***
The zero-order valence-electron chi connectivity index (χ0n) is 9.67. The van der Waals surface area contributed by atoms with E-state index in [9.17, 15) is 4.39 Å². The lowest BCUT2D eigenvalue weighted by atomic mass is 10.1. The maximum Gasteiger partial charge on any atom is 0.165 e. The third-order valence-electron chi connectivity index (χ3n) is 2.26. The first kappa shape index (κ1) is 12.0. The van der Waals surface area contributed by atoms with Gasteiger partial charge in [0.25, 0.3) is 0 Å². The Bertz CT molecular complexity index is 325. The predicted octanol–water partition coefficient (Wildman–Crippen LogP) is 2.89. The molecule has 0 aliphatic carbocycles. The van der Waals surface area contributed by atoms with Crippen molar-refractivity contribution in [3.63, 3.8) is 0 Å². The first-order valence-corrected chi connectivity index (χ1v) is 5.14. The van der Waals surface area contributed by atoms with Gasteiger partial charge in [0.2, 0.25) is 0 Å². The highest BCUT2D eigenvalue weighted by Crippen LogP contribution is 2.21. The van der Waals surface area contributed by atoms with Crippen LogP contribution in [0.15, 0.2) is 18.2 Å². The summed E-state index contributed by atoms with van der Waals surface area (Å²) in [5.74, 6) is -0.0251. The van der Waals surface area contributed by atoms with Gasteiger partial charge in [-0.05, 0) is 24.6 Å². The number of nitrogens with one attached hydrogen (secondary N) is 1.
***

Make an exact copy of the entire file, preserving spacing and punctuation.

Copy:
The zero-order valence-electron chi connectivity index (χ0n) is 9.67. The van der Waals surface area contributed by atoms with E-state index in [9.17, 15) is 4.39 Å². The lowest BCUT2D eigenvalue weighted by atomic mass is 10.1. The maximum Gasteiger partial charge on any atom is 0.165 e. The third-order valence-electron chi connectivity index (χ3n) is 2.26. The first kappa shape index (κ1) is 12.0. The van der Waals surface area contributed by atoms with Gasteiger partial charge in [0.25, 0.3) is 0 Å². The Bertz CT molecular complexity index is 325. The predicted octanol–water partition coefficient (Wildman–Crippen LogP) is 2.89. The molecule has 0 aliphatic carbocycles. The van der Waals surface area contributed by atoms with Crippen molar-refractivity contribution in [3.63, 3.8) is 0 Å². The first-order valence-corrected chi connectivity index (χ1v) is 5.14. The van der Waals surface area contributed by atoms with Gasteiger partial charge in [0.2, 0.25) is 0 Å². The highest BCUT2D eigenvalue weighted by Crippen LogP contribution is 2.21. The van der Waals surface area contributed by atoms with Crippen LogP contribution in [0.15, 0.2) is 18.2 Å². The summed E-state index contributed by atoms with van der Waals surface area (Å²) in [5.74, 6) is -0.0251. The van der Waals surface area contributed by atoms with Gasteiger partial charge in [-0.05, 0) is 24.6 Å². The number of nitrogens with one attached hydrogen (secondary N) is 1.